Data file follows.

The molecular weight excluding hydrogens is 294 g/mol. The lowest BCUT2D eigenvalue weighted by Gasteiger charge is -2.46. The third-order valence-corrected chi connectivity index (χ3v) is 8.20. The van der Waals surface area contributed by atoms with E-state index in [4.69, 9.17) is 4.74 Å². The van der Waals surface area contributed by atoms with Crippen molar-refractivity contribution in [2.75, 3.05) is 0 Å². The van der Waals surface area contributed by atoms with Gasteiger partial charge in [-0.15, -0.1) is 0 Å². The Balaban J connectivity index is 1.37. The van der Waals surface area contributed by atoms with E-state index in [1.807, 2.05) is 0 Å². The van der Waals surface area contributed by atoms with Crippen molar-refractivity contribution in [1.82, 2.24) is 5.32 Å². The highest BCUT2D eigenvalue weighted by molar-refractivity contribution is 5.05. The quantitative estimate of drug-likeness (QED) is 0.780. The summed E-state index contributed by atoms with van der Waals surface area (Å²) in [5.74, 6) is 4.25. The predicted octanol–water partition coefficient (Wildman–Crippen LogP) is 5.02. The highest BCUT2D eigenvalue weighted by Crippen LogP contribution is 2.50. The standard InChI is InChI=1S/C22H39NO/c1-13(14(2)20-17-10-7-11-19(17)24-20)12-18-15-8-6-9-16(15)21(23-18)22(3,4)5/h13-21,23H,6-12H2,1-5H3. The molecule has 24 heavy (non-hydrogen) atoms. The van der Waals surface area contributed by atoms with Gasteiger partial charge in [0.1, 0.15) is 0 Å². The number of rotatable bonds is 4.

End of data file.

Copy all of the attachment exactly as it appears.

The molecular weight excluding hydrogens is 294 g/mol. The lowest BCUT2D eigenvalue weighted by Gasteiger charge is -2.46. The third-order valence-corrected chi connectivity index (χ3v) is 8.20. The van der Waals surface area contributed by atoms with E-state index in [4.69, 9.17) is 4.74 Å². The van der Waals surface area contributed by atoms with Crippen molar-refractivity contribution in [2.75, 3.05) is 0 Å². The van der Waals surface area contributed by atoms with Gasteiger partial charge in [-0.15, -0.1) is 0 Å². The Balaban J connectivity index is 1.37. The van der Waals surface area contributed by atoms with E-state index in [1.807, 2.05) is 0 Å². The van der Waals surface area contributed by atoms with Crippen molar-refractivity contribution in [1.82, 2.24) is 5.32 Å². The highest BCUT2D eigenvalue weighted by molar-refractivity contribution is 5.05. The quantitative estimate of drug-likeness (QED) is 0.780. The summed E-state index contributed by atoms with van der Waals surface area (Å²) in [5.74, 6) is 4.25. The predicted octanol–water partition coefficient (Wildman–Crippen LogP) is 5.02. The highest BCUT2D eigenvalue weighted by Crippen LogP contribution is 2.50. The standard InChI is InChI=1S/C22H39NO/c1-13(14(2)20-17-10-7-11-19(17)24-20)12-18-15-8-6-9-16(15)21(23-18)22(3,4)5/h13-21,23H,6-12H2,1-5H3. The molecule has 24 heavy (non-hydrogen) atoms. The van der Waals surface area contributed by atoms with Gasteiger partial charge in [0.1, 0.15) is 0 Å². The number of rotatable bonds is 4.